Long-term budget fix impossible with Pawlenty as governor
The Minnesota Legislature adjourned the 2010 session on May 17. Just 10 days before this adjournment deadline, the Minnesota Supreme Court ruled the governor’s 2009 unallotment actions were illegal. That decision tripled the size of the state’s budget deficit to $3 billion, adding a significant challenge to completing our work on time.
Despite this fact, we refused to play the blame game and, instead, rolled up our sleeves and got to work. We worked day and night for 10 days to produce a compromise, bipartisan solution to the budget crisis and ultimately adjourned after a brief, 10-hour special session to process the final deal.
The illegal budget cuts the governor made in 2009 — after session adjourned and without the advice of the Legislature — were very devastating. They included $300 million in cuts in state aids to cities and counties and a $1.7 billion delay in state funding to classrooms to temporarily fill the budget gap. Those are actions that have long-term consequences – cuts to Local Government Aid mean higher property taxes in the future, and delaying school payments with no mechanism to repay the money risks leaving schools without money to cover costs.
The Legislature’s preference was to find a different way to balance the budget that avoided enacting the most devastating unallotments. However, the governor vetoed our alternative budget solution with just days left in the legislative session. With very little time to reach a negotiated deal, the Legislature was forced to agree to enact all of the governor’s cuts as well as a few new measures to solve the entire $3 billion deficit. Had we not been willing to compromise, we would have seen deeper cuts to cities and counties, deeper cuts to hospitals, and we would have seen a cash shortage in the state that would have left us unable to pay our bills or meet our financial commitments.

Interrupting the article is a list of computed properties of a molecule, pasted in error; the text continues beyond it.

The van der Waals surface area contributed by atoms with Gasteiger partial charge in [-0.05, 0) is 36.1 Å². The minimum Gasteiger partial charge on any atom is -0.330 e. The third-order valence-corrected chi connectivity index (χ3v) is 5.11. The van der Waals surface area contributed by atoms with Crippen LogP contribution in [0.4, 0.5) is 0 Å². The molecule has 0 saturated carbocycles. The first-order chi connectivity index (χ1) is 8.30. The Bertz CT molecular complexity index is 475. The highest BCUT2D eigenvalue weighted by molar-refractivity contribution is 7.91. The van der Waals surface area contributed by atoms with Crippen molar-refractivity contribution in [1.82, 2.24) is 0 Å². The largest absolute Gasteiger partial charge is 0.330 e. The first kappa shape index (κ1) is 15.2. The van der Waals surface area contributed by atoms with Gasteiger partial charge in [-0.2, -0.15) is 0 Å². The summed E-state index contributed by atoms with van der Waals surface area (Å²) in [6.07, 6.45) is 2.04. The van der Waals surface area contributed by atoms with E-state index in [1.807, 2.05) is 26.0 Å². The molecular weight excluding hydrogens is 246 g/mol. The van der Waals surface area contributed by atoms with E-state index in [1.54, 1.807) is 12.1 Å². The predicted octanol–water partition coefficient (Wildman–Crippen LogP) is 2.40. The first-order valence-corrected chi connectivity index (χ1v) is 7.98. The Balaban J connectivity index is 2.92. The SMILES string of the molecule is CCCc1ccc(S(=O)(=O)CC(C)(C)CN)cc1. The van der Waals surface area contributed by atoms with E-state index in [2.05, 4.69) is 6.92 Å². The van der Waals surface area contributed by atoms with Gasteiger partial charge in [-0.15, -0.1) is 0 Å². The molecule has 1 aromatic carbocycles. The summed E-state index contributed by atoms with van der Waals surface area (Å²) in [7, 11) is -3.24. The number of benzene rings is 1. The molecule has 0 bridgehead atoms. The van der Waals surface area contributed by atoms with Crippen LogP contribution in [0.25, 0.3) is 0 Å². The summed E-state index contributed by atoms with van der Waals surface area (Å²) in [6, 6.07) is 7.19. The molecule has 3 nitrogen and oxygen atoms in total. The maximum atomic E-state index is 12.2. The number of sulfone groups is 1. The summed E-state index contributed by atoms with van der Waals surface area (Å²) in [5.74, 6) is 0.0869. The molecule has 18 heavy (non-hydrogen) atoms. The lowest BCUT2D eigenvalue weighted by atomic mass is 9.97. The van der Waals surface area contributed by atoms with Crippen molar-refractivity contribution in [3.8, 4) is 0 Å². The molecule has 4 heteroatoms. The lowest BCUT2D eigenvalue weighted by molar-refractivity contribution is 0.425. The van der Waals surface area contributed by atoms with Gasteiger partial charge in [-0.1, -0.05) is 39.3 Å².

Though our budget agreement is not a long-term solution or ideal, it is workable. Cities and counties already have budgeted for the cuts delivered last year so while they will be difficult to absorb, they have been planned for. The final budget also ensures our schools get paid back the money they are owed by the state – something the governor never accounted for in his budgets. The solution also avoids surcharges on hospitals and nursing homes, and it provides additional money to help rural hospitals participate in the revised General Assistance Medical Care program so they are not overburdened with costs.
Although the current $3 billion deficit is solved, this budget solution does not provide a long-term solution to the state’s fiscal problems. It became evident that achieving a long-term budget solution just wasn’t going to be possible with this governor, who has relied primarily on shifts and borrowing to balance every, single budget during his term. He has pushed the state’s problems into the future for eight years – something we will have to confront when we convene the 2011 legislative session, facing a $6 billion-plus budget deficit next January.
When we came into session in February, we told Minnesotans we’d focus on balancing the budget and growing jobs. At the end of this session, I’m proud to report we balanced a historic budget deficit, passed two jobs bills that will help grow our economy, and finished our work on-time.
Although session has adjourned, please do not hesitate to contact me with any questions at email@example.com; 651-296-9248; or Room 317 State Capitol, St. Paul, MN, 55155.